Diabetics treated over long periods with the drug metformin, one of the most commonly prescribed drugs for the treatment of diabetes, are at risk of developing vitamin B12 deficiency. This condition is likely to get worse over time, according to a study published in the British Medical Journal.
Symptoms of Vitamin B12 deficiency, like fatigue, could be misdiagnosed as diabetic complications, but a simple blood test to check B12 levels could revel whether levels are low. Vitamin B12 is found in meat, dairy products, eggs, fish, and can also be taken as a supplement. It is necessary to maintain healthy nerve cells and red blood cells.
The study out of Maastricht University Medical Center in the Netherlands followed 390 patients with type 2 diabetes, giving metformin to 196 of them three times a day for more than four years, and a placebo to the other 194.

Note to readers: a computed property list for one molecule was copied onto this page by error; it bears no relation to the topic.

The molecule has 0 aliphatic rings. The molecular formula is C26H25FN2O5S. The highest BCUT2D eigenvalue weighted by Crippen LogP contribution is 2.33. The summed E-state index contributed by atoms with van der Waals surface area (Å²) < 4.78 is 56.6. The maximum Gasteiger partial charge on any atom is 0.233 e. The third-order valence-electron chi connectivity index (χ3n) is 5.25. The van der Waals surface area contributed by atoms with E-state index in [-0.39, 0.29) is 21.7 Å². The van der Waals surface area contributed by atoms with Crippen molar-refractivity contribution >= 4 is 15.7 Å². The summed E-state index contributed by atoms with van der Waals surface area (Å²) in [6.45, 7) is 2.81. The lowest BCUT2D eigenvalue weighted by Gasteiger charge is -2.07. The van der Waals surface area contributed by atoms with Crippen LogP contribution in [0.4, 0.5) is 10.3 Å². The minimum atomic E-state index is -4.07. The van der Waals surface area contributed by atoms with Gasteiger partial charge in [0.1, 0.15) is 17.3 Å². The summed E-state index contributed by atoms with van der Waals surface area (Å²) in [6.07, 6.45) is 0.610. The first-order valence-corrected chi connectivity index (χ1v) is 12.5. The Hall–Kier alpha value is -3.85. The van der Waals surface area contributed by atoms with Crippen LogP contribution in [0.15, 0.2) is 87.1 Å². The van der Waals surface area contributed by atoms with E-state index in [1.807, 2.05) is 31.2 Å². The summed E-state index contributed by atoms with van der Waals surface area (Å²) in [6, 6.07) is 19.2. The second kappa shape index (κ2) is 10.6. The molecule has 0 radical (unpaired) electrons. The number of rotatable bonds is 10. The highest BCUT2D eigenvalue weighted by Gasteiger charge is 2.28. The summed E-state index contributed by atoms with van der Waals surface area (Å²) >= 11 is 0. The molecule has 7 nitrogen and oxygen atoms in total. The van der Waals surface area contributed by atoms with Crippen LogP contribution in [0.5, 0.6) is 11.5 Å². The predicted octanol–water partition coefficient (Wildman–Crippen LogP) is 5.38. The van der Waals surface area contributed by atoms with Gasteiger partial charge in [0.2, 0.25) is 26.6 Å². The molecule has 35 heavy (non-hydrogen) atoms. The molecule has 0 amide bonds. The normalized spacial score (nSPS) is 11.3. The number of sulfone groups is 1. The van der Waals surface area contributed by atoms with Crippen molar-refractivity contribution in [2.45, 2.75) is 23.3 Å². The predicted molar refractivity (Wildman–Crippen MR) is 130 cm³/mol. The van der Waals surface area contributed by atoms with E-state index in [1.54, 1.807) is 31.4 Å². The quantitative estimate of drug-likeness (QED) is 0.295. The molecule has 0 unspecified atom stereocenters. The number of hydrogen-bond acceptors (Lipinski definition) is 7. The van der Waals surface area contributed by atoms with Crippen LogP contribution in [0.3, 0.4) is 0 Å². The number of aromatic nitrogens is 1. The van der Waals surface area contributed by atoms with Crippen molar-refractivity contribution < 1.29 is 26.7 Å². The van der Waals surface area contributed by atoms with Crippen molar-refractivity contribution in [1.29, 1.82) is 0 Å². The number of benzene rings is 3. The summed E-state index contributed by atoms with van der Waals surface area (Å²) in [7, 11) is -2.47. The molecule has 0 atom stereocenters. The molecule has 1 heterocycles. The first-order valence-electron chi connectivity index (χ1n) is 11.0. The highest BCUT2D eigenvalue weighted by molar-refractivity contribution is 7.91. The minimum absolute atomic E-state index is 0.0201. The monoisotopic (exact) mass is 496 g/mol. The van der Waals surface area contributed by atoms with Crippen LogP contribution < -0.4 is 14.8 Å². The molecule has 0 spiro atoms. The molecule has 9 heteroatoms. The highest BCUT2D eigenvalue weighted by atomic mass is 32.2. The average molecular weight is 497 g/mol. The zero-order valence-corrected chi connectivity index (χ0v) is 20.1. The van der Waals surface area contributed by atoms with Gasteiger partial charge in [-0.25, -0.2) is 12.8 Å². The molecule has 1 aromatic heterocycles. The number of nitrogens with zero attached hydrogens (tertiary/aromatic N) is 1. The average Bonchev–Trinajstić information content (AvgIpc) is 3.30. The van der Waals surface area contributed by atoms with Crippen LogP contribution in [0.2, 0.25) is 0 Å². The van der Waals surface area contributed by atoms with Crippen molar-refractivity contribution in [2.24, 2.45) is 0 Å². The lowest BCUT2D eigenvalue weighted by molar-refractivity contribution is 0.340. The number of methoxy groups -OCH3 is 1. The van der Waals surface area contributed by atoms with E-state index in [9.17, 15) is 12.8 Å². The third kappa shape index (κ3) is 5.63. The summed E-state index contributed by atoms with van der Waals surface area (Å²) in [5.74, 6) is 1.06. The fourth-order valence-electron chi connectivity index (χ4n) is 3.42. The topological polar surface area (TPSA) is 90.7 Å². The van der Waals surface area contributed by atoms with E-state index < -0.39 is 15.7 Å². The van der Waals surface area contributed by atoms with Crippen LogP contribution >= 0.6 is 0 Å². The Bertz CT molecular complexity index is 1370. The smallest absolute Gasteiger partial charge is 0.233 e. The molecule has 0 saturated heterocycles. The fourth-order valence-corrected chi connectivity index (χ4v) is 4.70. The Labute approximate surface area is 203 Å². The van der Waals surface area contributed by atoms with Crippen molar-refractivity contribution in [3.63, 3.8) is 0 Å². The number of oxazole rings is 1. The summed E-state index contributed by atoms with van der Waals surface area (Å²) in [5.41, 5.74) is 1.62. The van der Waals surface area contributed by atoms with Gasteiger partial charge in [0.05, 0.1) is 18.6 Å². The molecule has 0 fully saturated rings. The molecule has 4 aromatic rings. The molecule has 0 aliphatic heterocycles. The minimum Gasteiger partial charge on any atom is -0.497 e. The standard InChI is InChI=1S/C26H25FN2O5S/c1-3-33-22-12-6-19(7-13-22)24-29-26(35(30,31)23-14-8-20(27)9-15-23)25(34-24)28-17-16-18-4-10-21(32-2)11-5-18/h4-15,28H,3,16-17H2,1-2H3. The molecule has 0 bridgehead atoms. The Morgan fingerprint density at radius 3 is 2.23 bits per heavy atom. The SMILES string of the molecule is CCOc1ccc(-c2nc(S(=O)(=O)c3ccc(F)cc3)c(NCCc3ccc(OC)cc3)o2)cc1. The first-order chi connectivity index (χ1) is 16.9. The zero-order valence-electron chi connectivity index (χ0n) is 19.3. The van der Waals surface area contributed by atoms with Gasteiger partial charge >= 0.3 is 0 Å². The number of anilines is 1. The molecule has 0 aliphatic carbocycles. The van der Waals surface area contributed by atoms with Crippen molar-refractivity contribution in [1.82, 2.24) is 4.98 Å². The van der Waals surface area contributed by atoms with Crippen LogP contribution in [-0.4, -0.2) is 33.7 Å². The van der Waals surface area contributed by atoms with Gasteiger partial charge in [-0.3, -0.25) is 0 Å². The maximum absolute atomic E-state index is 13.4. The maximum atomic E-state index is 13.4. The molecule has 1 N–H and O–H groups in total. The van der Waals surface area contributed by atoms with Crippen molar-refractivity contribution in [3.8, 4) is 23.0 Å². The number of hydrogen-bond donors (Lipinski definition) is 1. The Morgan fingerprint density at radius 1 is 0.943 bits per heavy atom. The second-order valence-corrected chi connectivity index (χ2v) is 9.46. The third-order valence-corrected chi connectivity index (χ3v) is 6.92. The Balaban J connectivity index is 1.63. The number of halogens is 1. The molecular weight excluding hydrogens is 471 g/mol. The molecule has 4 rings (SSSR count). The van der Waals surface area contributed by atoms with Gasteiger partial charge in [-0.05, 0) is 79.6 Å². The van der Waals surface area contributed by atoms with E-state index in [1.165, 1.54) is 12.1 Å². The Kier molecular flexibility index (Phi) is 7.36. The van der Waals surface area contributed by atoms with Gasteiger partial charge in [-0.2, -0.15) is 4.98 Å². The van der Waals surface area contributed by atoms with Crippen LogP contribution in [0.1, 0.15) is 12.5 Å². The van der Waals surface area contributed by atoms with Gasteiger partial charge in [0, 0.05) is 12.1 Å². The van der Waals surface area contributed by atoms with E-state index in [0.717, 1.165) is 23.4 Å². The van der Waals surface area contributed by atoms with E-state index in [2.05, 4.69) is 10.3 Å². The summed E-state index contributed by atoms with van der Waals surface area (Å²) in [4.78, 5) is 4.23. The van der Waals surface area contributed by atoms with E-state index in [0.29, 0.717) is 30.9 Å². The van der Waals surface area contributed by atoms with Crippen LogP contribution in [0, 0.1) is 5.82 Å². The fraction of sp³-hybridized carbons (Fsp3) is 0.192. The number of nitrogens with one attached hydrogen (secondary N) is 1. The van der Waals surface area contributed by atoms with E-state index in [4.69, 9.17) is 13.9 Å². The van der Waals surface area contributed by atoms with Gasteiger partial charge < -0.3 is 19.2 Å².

The results showed that people who had taken metformin had a 19 percent reduction in their vitamin B12 levels compared with people who had taken a placebo. Those taking the placebo had almost no change in vitamin B12 levels. The reduced levels of vitamin B12 in the metformin group also persisted and became more apparent over time.
The data from this study provides a strong case for routine assessment of vitamin B12 levels during long term treatment with metformin.